Current Issue Article Abstracts
Volume 84, Number 1 Spring 2021
Women, Book History, and the Long Eighteenth Century: Taking Stock, Moving Forward
Betty A. Schellenberg, Michelle Levy
THIS SPECIAL ISSUE of the Huntington Library Quarterly aims to present new knowledge about the cultural, historical, and economic significance of female labor in manuscript and print production and circulation throughout the long eighteenth century. The interdisciplinary field of book history has at times been narrowly understood to refer only to print production of the codex form in the era of movable type, along with its supporting technologies and social contexts. In keeping with more recent approaches, we take book history's area of inquiry to encompass textual arti-facts in their broadest material and historical manifestations, and in every aspect of their production, circulation, and reception.
Invisible Women, 1983–2021
Margaret J. M. Ezell
ONE OF THE MANY PLEASURES of attending a symposium1 where there are no concurrent sessions is the natural, ongoing conversations that arise over its course as panelists connect with each other about their topics, about the challenges of their work, and about the strategies for negotiating them. While many of the writers discussed in the "Women in Book History" symposium were already familiar to me—from Elizabeth Montagu, Charlotte Smith, Eliza Haywood, and Frances Burney to Dorothy Wordsworth and Mary Wollstonecraft—I also encountered what one speaker termed "a multitude of stars," also called by some "obscure women": women known only to their family circle or their immediate social group. At this symposium, I was the wrap-up speaker in the program; as I listened, I found myself recalling and reflecting on some of my own first encounters some thirty years ago with obscure women writers, evolving methodologies, and our findings back then.
Section 1: Theorizing Women’s Book History as Feminist Practice
Restoring Authority for Women Writers: Name Authority Records as Digital Recovery Scholarship
Personal name authority records in the Library of Congress Name Authority File (LCNAF), which feeds directly into the Virtual International Authority File, are valuable for recovering women writers whose texts are electronically circulated yet whose identities as authors and people are often difficult to research. Using The Stainforth Library of Women's Writing as a case study, this essay encourages close collaboration with catalog librarians who are certified by the Name Authority Cooperative Program to create and contribute name authority records to the LCNAF for lesser-known women writers. This methodology can advance feminist recovery scholarship by curating a global women's book history that values women's identities on and beyond the page.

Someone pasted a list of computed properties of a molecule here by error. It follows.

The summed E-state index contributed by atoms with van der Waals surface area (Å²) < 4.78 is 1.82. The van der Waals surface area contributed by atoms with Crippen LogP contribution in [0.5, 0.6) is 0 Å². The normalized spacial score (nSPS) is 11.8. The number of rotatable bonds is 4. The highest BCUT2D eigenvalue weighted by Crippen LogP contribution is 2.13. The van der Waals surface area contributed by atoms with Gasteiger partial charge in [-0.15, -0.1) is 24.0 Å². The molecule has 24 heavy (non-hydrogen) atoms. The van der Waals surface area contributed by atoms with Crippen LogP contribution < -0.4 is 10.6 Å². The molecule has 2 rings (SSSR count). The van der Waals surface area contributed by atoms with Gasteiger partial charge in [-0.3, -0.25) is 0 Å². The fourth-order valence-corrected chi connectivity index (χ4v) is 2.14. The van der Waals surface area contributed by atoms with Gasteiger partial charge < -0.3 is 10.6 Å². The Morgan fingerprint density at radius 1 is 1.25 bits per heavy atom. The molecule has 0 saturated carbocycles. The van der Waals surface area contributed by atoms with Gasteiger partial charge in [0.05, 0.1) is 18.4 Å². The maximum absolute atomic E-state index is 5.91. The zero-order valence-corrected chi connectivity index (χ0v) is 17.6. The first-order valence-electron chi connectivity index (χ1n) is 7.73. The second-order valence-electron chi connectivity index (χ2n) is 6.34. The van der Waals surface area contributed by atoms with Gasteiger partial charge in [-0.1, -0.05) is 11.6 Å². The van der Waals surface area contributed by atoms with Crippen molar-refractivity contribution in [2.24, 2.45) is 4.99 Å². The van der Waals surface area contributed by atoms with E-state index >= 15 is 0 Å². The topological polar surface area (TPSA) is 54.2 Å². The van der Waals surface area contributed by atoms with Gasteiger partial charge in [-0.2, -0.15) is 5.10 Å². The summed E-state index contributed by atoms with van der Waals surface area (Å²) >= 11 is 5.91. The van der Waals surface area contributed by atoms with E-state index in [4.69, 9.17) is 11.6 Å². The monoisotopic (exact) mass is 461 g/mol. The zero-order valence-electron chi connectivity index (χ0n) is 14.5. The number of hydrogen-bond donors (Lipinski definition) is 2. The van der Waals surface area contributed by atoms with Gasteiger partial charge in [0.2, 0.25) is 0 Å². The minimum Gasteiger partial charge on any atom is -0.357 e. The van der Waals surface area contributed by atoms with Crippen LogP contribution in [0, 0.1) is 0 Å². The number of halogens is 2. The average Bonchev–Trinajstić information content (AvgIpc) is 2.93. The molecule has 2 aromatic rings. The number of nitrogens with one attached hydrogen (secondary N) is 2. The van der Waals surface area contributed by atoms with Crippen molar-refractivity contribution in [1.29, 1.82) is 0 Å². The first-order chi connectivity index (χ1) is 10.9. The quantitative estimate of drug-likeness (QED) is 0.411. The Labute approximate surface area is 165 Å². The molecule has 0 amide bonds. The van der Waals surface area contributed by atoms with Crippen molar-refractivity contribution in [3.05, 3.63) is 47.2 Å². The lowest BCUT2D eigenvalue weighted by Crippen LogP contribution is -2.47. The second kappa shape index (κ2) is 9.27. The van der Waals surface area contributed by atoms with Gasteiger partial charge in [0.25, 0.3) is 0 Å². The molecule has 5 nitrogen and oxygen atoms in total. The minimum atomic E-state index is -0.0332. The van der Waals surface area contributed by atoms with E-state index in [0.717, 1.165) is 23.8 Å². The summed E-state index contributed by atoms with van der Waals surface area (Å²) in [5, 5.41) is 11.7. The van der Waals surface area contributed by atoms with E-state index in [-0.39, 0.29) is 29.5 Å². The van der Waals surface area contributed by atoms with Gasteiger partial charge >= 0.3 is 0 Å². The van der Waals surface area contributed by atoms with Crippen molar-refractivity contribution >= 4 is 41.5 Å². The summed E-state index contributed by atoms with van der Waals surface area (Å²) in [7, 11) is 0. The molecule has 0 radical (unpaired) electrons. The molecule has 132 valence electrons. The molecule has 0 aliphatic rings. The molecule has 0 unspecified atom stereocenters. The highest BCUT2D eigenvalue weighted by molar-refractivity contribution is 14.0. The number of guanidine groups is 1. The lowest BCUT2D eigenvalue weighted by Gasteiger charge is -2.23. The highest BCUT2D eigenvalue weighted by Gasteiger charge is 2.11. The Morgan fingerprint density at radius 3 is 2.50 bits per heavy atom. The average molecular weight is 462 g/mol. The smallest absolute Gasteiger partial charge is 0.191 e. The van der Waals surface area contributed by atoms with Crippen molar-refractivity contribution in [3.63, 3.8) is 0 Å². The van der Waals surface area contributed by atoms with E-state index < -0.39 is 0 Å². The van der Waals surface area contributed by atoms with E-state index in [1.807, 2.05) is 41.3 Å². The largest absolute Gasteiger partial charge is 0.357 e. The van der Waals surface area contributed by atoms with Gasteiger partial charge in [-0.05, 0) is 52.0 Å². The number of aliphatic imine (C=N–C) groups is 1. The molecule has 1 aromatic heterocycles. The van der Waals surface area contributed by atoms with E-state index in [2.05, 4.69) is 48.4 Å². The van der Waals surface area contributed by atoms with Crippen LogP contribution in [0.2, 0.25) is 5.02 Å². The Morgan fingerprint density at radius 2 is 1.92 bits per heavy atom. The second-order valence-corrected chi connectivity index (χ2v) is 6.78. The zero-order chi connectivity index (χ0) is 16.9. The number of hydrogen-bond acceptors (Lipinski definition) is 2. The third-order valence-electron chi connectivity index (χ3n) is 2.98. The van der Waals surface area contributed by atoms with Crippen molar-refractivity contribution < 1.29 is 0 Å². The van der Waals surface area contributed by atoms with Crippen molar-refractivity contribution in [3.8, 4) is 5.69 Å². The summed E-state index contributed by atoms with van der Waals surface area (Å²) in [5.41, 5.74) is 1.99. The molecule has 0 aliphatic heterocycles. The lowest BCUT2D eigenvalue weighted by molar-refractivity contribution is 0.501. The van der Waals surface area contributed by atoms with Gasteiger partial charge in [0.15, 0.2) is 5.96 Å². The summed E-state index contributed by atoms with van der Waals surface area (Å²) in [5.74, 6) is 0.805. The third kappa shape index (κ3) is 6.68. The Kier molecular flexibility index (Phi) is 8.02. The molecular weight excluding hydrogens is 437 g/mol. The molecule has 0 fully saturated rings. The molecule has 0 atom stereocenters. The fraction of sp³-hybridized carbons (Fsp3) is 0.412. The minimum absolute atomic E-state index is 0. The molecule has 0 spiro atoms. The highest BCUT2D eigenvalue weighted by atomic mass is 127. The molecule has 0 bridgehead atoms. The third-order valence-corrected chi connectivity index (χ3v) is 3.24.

Mary Wollstonecraft's experience as a female staff writer in the publishing workplace was apparently unique in her time. This essay examines debate on the category of the professional woman writer and reconsiders its relevance to Wollstonecraft's authorial career, using correspondence with her publisher, Joseph Johnson, to argue for the applicability of the concept of the precariat. Focusing on precarious income in the literary marketplace enables a new appreciation of Wollstonecraft's feminism at the intersection of gender and class, particularly of the way she foregrounds issues of workplace sexual discrimination and harassment in her final publication, The Wrongs of Woman: Or, Maria (1798).
In "Floating Island at Hawkshead, An Incident in the Schemes of Nature," a poem dated to the late 1820s, Dorothy Wordsworth (1771–1855) expresses, resists, and embraces ephemerality. She imagines an island breaking off from the shore and eventually vanishing, when it becomes "[b]uried beneath the glittering Lake" where "the lost fragments shall remain, / To fertilize some other ground." Reading this poem as a commentary on the fragmentary nature of both the archive and posthumous literary circulation, especially as it relates to the processes of remediation, this essay uses the poem's media history to account for the biographical construction of Wordsworth as a private, domestic writer.
Response to Section 1
Naming and Narratives of Authorship in Women's Book History
E. J. Clery, Kirstyn Leuner, Kandice Sharren
AUTHORSHIP is a fraught category at the intersection of feminist literary history and women's book history, a node for the often-overlooked dialogue between them. The cross-disciplinary conversation has made women's book history conceptually fertile and methodologically inventive, and it has led to shifts in the narratives and classifications within feminist literary scholarship. Scholars privilege the category of "author" in feminist recovery projects, even while the implied agency of authorship is diluted by methodological emphases on the social production of texts as objects and, increasingly, large textual corpuses gathered into datasets for distant reading. With their focus on authorship, the three essays in this section disclose productive tensions between literary and book histories.